Tread Softly, Breathe Deeply – a collection of supernatural/odd stories some of which are very disturbing, particularly when you think a couple of them came from my dreams.

Mermaids in Satin – about a girl whose mum is a famous model or actress or something. Just a bit of meaningless tosh; the equivalent of a literary fling. Going nowhere and utterly meaningless, but fun.

That’s without counting other characters, stories and plots I’ve stumbled across, like walking through a ploughed field and turning up a Roman coin. I’m lucky in that I’ve still got 95% of everything I’ve ever written curling in spidery boxes in the garage but that’s where they sit, and whisper ever so often to me. I don’t know if I’m brave enough to dig them out – not because they will be rubbish but because they might be the best I’ll ever do. To quote Yeats:

There is grey in your hair.

Young men no longer suddenly catch their breath

When you are passing*

*They never DID IN THE FIRST PLACE, but it’s an allegory, okay?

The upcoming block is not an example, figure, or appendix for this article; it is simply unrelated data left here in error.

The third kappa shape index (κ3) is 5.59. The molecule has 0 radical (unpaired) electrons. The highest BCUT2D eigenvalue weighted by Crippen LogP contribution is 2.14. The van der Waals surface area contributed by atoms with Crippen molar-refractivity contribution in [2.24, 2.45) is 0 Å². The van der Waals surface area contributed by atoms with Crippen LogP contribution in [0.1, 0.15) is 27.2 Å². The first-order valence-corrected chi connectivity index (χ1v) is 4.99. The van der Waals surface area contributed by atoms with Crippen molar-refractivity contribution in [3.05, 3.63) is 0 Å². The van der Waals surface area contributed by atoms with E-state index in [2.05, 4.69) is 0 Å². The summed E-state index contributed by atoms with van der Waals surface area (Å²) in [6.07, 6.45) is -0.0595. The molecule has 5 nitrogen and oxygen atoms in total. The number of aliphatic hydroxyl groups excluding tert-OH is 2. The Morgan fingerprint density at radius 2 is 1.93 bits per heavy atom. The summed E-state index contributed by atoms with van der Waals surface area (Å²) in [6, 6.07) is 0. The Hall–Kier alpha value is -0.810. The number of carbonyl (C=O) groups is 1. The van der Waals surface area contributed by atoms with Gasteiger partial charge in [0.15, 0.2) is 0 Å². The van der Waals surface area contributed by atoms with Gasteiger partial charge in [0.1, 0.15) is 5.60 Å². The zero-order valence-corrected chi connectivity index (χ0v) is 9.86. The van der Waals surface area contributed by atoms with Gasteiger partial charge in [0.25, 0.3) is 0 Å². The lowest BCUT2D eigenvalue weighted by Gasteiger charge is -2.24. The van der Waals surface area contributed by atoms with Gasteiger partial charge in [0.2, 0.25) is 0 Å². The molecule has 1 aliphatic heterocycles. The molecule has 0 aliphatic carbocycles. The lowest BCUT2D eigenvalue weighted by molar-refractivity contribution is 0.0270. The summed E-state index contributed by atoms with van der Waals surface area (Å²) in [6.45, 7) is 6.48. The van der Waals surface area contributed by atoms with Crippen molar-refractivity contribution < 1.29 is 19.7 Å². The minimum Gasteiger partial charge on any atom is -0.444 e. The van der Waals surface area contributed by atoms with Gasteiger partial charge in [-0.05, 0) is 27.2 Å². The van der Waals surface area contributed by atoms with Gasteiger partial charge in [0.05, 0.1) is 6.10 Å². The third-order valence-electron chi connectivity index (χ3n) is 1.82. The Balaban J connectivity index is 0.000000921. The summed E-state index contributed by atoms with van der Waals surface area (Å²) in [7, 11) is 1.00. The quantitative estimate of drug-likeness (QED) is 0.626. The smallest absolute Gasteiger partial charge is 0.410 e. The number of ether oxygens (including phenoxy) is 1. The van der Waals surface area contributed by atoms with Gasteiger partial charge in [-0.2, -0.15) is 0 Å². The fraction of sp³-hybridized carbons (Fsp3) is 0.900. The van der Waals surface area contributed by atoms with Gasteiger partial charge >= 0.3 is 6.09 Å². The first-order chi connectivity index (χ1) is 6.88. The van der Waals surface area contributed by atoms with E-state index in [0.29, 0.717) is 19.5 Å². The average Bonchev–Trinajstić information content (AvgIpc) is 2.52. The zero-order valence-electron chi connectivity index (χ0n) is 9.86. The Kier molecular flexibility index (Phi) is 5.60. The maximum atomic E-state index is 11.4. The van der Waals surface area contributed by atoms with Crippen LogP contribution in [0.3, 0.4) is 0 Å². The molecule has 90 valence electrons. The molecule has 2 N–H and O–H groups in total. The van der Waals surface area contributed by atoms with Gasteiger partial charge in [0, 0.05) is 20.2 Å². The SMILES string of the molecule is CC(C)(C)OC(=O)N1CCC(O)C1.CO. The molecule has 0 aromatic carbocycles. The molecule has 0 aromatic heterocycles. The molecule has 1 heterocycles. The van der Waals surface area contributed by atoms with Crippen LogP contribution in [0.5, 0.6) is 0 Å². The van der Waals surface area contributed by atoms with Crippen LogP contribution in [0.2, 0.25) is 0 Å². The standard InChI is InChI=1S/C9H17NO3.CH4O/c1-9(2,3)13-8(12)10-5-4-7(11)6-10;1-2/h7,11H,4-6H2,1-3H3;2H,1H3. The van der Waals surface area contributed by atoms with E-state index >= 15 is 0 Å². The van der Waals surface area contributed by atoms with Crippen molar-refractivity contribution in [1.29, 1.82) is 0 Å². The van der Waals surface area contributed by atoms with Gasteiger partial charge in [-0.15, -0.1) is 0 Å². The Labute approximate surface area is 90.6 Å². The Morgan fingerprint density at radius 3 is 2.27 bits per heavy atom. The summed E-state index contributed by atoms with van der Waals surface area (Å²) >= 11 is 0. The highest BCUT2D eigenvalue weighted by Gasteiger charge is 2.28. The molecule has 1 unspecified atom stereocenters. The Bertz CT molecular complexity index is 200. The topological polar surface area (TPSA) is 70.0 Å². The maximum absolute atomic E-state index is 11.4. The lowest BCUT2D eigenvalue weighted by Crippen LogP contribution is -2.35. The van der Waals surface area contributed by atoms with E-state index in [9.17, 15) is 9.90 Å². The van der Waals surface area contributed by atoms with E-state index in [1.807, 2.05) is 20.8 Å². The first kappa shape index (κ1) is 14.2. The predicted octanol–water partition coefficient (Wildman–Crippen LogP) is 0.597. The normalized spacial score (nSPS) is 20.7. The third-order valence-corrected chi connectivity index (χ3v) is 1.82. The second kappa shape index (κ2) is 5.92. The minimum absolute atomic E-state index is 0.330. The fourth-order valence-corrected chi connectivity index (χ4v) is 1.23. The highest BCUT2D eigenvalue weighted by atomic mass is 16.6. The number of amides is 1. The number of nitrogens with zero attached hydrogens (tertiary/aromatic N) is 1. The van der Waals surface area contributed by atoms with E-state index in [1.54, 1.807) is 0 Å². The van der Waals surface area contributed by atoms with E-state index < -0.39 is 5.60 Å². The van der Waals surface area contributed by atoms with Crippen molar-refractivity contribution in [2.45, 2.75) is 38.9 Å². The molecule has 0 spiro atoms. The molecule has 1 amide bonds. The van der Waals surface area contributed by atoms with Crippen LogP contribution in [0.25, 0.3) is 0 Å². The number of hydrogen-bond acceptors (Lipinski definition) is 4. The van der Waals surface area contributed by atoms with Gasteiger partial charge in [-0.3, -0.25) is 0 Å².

Recently I was trying on dresses and worrying that a hemline was too short; that the back was too low; that I’m too old for sequins. Ten years ago (or maybe a few more *ahem*) I’d have been dressing to show off my cleavage, stomach, legs, bottom and back – all the same time if I could. Obviously one cannot dress like that at 33, but I wouldn’t really want to.

But I would like to write like I used to. I would like to get that feeling back of being utterly taken over by writing: when it’s all you think about, all you can do, when you sit at the computer and type without looking at the keyboard or thinking because the words are bypassing your brain and going right down your arm and spilling out through your fingers like quicksilver; because they’re not yours. After a bit you blink and look at the screen and know that what you’re reading is good because you can’t remember writing it.